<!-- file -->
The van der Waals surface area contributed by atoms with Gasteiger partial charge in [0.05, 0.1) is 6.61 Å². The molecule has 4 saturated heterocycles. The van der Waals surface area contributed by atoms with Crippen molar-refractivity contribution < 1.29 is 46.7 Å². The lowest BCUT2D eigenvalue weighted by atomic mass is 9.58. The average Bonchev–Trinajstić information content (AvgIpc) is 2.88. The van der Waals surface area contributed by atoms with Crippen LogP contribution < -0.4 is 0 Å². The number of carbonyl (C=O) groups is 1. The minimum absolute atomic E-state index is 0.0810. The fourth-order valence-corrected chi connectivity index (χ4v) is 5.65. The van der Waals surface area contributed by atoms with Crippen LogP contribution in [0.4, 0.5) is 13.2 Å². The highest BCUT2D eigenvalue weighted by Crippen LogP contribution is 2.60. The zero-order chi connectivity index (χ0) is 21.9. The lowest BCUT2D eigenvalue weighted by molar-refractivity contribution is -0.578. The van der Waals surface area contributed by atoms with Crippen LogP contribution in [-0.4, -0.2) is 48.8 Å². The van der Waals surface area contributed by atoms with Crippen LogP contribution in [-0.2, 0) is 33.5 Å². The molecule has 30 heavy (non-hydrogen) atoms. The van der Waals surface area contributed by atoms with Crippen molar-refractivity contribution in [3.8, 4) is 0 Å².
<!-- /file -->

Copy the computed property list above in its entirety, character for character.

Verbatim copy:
The van der Waals surface area contributed by atoms with Gasteiger partial charge in [0.05, 0.1) is 6.61 Å². The molecule has 4 saturated heterocycles. The van der Waals surface area contributed by atoms with Crippen molar-refractivity contribution < 1.29 is 46.7 Å². The lowest BCUT2D eigenvalue weighted by atomic mass is 9.58. The average Bonchev–Trinajstić information content (AvgIpc) is 2.88. The van der Waals surface area contributed by atoms with Crippen LogP contribution < -0.4 is 0 Å². The number of carbonyl (C=O) groups is 1. The minimum absolute atomic E-state index is 0.0810. The fourth-order valence-corrected chi connectivity index (χ4v) is 5.65. The van der Waals surface area contributed by atoms with Crippen LogP contribution in [0.4, 0.5) is 13.2 Å². The highest BCUT2D eigenvalue weighted by Crippen LogP contribution is 2.60. The zero-order chi connectivity index (χ0) is 21.9. The lowest BCUT2D eigenvalue weighted by molar-refractivity contribution is -0.578. The van der Waals surface area contributed by atoms with Crippen LogP contribution in [-0.4, -0.2) is 48.8 Å². The van der Waals surface area contributed by atoms with Crippen LogP contribution in [-0.2, 0) is 33.5 Å². The molecule has 30 heavy (non-hydrogen) atoms. The van der Waals surface area contributed by atoms with Crippen molar-refractivity contribution in [3.8, 4) is 0 Å².